And you would contend that this is NOT, an attack on their ability to exercise their religion?

JFKY on May 21, 2012 at 12:50 PM

What are those limits oh wise one? Religious FREEDOM is the issue. Why do you say expression? You are trying to muddy the issue by linking this to the beliefs all religions.

Vince on May 21, 2012 at 12:34 PM

I’m not sure I understand what difference you’re making between religious freedom and religious expression?

segasagez on May 21, 2012 at 12:50 PM

43 Catholic institutions file suits over HHS mandate

Excellent. We are all Catholics now.

petefrt on May 21, 2012 at 12:51 PM

There are limitations to the Bill of Rights. They exist. They’re here. We uphold them all the time. The “yelling Fire in a movie theater” is a popular example of one.
The free exercise of religion is not unlimited.
segasagez on May 21, 2012 at 12:44 PM

The fire example only applies when there is not actually any fire. Thus, a dangerous lie. In this case the personal right to free exercise of religion is not a lie and doesn’t immediately threaten a riot. Thus, this scenario is clearly within the limits of the free exercise clause and no Court has ever ruled otherwise.

tommyboy on May 21, 2012 at 12:52 PM

So it would be your contention that the US Congress or HHS could pass the Nurnburg Laws, and compel churches to adopt them? Even Jewish Synagogues? Is there NO limit on the ability of the state to act?

JFKY on May 21, 2012 at 12:45 PM

No, I believe that there should be limits on the state. My point is that limits exist, and to say that there are no limits on religious freedom/expression isn’t true.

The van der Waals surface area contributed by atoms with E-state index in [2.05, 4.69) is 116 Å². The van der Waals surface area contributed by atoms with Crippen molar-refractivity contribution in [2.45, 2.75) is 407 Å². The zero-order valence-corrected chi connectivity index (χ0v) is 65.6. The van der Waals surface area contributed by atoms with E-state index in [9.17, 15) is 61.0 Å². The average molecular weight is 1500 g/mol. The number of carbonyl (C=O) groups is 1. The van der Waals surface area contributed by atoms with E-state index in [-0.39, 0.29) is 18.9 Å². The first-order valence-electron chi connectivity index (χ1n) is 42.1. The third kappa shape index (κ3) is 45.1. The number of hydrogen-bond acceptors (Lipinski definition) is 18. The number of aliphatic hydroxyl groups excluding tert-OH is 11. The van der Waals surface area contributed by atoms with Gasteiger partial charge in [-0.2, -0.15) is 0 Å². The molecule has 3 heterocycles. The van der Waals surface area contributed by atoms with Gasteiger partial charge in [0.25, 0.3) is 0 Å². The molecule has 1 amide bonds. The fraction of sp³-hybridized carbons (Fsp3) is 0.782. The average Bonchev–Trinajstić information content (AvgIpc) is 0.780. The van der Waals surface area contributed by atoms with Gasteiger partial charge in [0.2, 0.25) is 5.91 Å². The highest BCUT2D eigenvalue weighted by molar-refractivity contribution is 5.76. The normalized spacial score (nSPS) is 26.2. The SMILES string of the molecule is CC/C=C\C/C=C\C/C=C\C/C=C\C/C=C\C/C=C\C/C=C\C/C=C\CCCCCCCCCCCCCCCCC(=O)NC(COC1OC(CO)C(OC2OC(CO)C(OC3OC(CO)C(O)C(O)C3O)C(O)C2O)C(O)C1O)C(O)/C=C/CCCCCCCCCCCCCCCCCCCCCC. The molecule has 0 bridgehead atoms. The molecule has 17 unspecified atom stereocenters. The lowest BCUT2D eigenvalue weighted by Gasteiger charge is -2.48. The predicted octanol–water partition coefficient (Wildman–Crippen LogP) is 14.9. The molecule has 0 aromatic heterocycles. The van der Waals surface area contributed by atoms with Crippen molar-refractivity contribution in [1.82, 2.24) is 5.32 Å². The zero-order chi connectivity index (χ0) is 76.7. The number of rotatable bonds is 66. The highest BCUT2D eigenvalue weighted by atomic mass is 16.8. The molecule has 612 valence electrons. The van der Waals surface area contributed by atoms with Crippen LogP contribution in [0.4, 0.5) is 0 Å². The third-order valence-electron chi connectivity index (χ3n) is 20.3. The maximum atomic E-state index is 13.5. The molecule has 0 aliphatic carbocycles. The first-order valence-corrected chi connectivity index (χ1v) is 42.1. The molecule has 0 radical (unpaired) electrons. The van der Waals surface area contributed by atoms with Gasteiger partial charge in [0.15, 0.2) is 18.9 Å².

Is this limit one particular worth fighting for? No, I personally don’t think so. However, I understand that not fighting for it may allow a dangerous precedent.

segasagez on May 21, 2012 at 12:52 PM

Remember, remember, the fifth of November …

OldEnglish on May 21, 2012 at 12:53 PM

Anybody know where you can find a list of the dioceses?

Little Boomer on May 21, 2012 at 12:53 PM

We’re all Catholics now

22044 on May 21, 2012 at 12:53 PM

If it can’t define religious expression then it can’t protect it. Are you proposing that there be no criteria whatsoever?

OptionsTrader on May 21, 2012 at 12:08 PM

Amendment 1: Congress shall make no law respecting an establishment of religion, or prohibiting the free exercise thereof; or abridging the freedom of speech, or of the press; or the right of the people peaceably to assemble, and to petition the Government for a redress of grievances.

“Religious expression” doesn’t matter. If it is a religious organization, Congress is not allowed to pass a single law prohibiting the free exercise of that religion. And if “free exercise” of that religion is to bar paying for abortion and contraceptives, then so be it.